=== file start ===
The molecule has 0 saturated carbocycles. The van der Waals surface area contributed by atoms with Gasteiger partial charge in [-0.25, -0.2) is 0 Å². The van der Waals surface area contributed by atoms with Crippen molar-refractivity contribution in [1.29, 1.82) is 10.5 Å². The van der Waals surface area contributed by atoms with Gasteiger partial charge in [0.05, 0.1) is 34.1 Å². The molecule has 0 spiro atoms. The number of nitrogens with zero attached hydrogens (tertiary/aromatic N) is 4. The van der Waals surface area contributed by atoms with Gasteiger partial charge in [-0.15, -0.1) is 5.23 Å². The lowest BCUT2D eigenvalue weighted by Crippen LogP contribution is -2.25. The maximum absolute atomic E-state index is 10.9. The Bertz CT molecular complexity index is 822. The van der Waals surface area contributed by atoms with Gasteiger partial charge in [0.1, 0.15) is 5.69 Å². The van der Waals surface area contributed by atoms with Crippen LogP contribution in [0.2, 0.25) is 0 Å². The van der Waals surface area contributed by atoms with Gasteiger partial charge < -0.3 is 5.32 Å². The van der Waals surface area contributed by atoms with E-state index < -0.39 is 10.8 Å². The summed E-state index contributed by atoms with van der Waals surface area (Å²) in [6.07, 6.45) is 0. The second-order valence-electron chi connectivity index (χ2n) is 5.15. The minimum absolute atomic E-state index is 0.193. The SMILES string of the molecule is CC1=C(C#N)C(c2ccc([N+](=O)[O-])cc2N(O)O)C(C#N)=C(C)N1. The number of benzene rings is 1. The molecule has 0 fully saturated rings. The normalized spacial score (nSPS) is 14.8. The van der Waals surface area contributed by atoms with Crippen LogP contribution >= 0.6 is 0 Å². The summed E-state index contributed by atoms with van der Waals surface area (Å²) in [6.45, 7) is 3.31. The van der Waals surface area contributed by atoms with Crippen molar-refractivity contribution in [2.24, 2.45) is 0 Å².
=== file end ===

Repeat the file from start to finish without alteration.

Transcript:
The molecule has 0 saturated carbocycles. The van der Waals surface area contributed by atoms with Gasteiger partial charge in [-0.25, -0.2) is 0 Å². The van der Waals surface area contributed by atoms with Crippen molar-refractivity contribution in [1.29, 1.82) is 10.5 Å². The van der Waals surface area contributed by atoms with Gasteiger partial charge in [0.05, 0.1) is 34.1 Å². The molecule has 0 spiro atoms. The number of nitrogens with zero attached hydrogens (tertiary/aromatic N) is 4. The van der Waals surface area contributed by atoms with Gasteiger partial charge in [-0.15, -0.1) is 5.23 Å². The lowest BCUT2D eigenvalue weighted by Crippen LogP contribution is -2.25. The maximum absolute atomic E-state index is 10.9. The Bertz CT molecular complexity index is 822. The van der Waals surface area contributed by atoms with Gasteiger partial charge in [0.1, 0.15) is 5.69 Å². The van der Waals surface area contributed by atoms with Crippen LogP contribution in [0.2, 0.25) is 0 Å². The van der Waals surface area contributed by atoms with Gasteiger partial charge < -0.3 is 5.32 Å². The van der Waals surface area contributed by atoms with E-state index < -0.39 is 10.8 Å². The summed E-state index contributed by atoms with van der Waals surface area (Å²) in [6.07, 6.45) is 0. The second-order valence-electron chi connectivity index (χ2n) is 5.15. The minimum absolute atomic E-state index is 0.193. The SMILES string of the molecule is CC1=C(C#N)C(c2ccc([N+](=O)[O-])cc2N(O)O)C(C#N)=C(C)N1. The number of benzene rings is 1. The molecule has 0 fully saturated rings. The normalized spacial score (nSPS) is 14.8. The van der Waals surface area contributed by atoms with Crippen LogP contribution >= 0.6 is 0 Å². The summed E-state index contributed by atoms with van der Waals surface area (Å²) in [6.45, 7) is 3.31. The van der Waals surface area contributed by atoms with Crippen molar-refractivity contribution in [2.24, 2.45) is 0 Å².